|LETTER TO EDITOR
|Year : 2019 | Volume
| Issue : 1 | Page : 123
The protective role of silymarin and aerobic exercise on gentamicin-induced nephrotoxicity
Fatemeh Shafiei Alavijeh1, Sayyed Mohammad Marandi2, Ardeshir Talebi3, Mehdi Nematbakhsh3
1 Water and Electrolytes Research Center, Department of Physiology, Isfahan University of Medical Sciences;Department of Physical Education and Sport Sciences, University of Isfahan, Isfahan, Iran
2 Department of Physical Education and Sport Sciences, University of Isfahan, Isfahan, Iran
3 Water and Electrolytes Research Center, Department of Physiology, Isfahan University of Medical Sciences, Isfahan, Iran
|Date of Submission||28-Nov-2017|
|Date of Acceptance||28-Nov-2017|
|Date of Web Publication||05-Jul-2019|
Department of Physiology, Water and Electrolytes Research Center, Isfahan University of Medical Sciences, Isfahan
Source of Support: None, Conflict of Interest: None
|How to cite this article:|
Alavijeh FS, Marandi SM, Talebi A, Nematbakhsh M. The protective role of silymarin and aerobic exercise on gentamicin-induced nephrotoxicity. Int J Prev Med 2019;10:123
|How to cite this URL:|
Alavijeh FS, Marandi SM, Talebi A, Nematbakhsh M. The protective role of silymarin and aerobic exercise on gentamicin-induced nephrotoxicity. Int J Prev Med [serial online] 2019 [cited 2020 May 27];10:123. Available from: http://www.ijpvmjournal.net/text.asp?2019/10/1/123/262212
Gentamicin (GM) is commonly used against Gram-negative microorganisms, but the compound's therapeutic use is mainly limited by nephrotoxicity which is observed in 10%–20% of patients treated with GM. Silymarin (SM) as an antioxidant agent has anti-inflammatory actions, and it improves structural and enzymatic changes induced by GM. On the other hand, lifelong physical activity has been recommended to improve antioxidant content. Thirty-seven adult male Wistar rats (175.56 ± 2.24 g) were used in five groups as follows:
Group 1 (n = 6, control group) that received vehicle dimethyl sulfoxide (DMSO) for 3 days a week during the 6 week study period and then saline was injected for 10 days. Group 2 (n = 6, GM group) that received the same regimen as Group 1 but GM (100 mg/kg/day) for 10 days instead of saline. Group 3 (n = 7, GM + SM group) that received SM (200 mg/kg/day) dissolved in DMSO for 3 days a week during the 6 week study period and then GM was injected for 10 days. Group 4 (n = 9, GM + exercise [EX]) that received DMSO for 3 days a week and treadmill EX (5 days in week) during the 6 week study period and then GM was injected for 10 days. Group 5 (n = 9, GM + SM + EX) that received SM dissolved in DMSO for 3 days a week and EX during the 6 week study period and then GM was injected for 10 days.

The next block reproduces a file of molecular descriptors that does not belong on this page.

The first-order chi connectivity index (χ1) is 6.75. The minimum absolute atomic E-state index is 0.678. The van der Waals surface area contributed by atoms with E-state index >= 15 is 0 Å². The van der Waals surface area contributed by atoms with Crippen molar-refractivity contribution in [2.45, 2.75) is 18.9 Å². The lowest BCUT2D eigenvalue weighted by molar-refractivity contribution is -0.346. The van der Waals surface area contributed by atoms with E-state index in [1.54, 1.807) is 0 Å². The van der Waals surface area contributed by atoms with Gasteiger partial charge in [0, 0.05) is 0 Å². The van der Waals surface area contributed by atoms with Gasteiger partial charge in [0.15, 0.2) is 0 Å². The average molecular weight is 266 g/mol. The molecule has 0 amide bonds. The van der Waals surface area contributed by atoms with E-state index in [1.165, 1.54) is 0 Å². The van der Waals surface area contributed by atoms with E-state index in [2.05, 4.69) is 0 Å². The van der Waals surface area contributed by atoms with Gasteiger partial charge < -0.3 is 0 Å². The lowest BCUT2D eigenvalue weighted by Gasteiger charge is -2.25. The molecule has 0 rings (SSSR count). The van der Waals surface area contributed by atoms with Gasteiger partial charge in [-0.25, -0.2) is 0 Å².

The rats were exposed to treadmill EX 5 sessions a week for a period of 6 weeks as described before.,
The levels of serum creatinine (Cr), blood urea nitrogen (BUN), nitrite (by Griess reaction), and malondialdehyde (MDA), were determined.
The removed kidney was weighted and subjected to hematoxylin and eosin staining. Kidney tissue damage score (KTDS) was graded from 0 to 4. Independent Student's t- test, Mann–Whitney test for comparison between control and GM groups, and ANOVA analysis followed by least significant difference, and Kruskal–Wallis tests were employed to compare the parameters between all GM-treated groups.
The serum levels of BUN (19.2 ± 1.0, 66.4 ± 11.6 mg/dl, P < 0.05) and Cr (0.48 ± 0.02, 1.16 ± 0.18 mg/dl, P < 0.05), KTDS (0.25 ± 0.25, 1.5 ± 0.22, P < 0.05), kidney weight (0.64 ± 0.01, 1.05 ± 0.12 g, P < 0.05), and body weight change (19.25 ± 2.92, −0.33 ± 3.46 g, P < 0.05) between control and GM alone treated groups were significant, while the serum level of MDA (4.37 ± 1.42, 4.72 ± 0.46 μmol/l) and nitrite (13.06 ± 1.01, 12.02 ± 0.51 μmol/l) were insignificant. In GM-treated groups, SM alone increased the serum levels of BUN and Cr as well as KTDS significantly (P < 0.05), but when SM was accompanied with EX or EX alone, decreased these parameters significantly (P < 0.05) [Figure 1]. The serum nitrite and MDA levels were 12.02 ± 0.51 and 4.72 ± 0.46, 15.67 ± 0.97 and 5.96 ± 0.62, 11.24 ± 0.85 and 6.77 ± 0.80, and 20.61 ± 5.03 μmol/l and 8.91 ± 1.88 μmol/l in Groups 2–5, respectively, with no significant difference between the groups.
|Figure 1: The serum levels of blood urea nitrogen, creatinine, and kidney tissue damage score, kidney weight and change of body weight between the gentamicin-treated groups (see text for group information). * and # symbols indicate significant difference from gentamicin or gentamicin + silymarin groups, respectively (P < 0.05)|
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SM exerts positive effects in patients with renal insufficiency. Conversely, SM administration also resulted in persistence of oxidative stress and inflammatory processes, tubular necrosis, and apoptosis in rats with glycerol-induced acute kidney injury. In our results, however, SM alone did not protect the kidney against GM, but aerobic EX either alone or accompanied with SM provides the protective effect against GM-induced nephrotoxicity. EX increased renal drug metabolism, and in agreement with our study, moderate EXs improve metabolic parameters, renal function, and structure on GM-induced acute kidney injury in rats. As conclusion, aerobic EX alone or accompanied with SM may be recommended to attenuate GM-induced nephrotoxicity while SM as an antioxidant may not act such mission.
SM was provided by Goldaru Company (Esfahan, Iran) that is appreciated.
Financial support and sponsorship
This study was supported financially by Isfahan University of Medical Sciences.
Conflicts of interest
There are no conflicts of interest.
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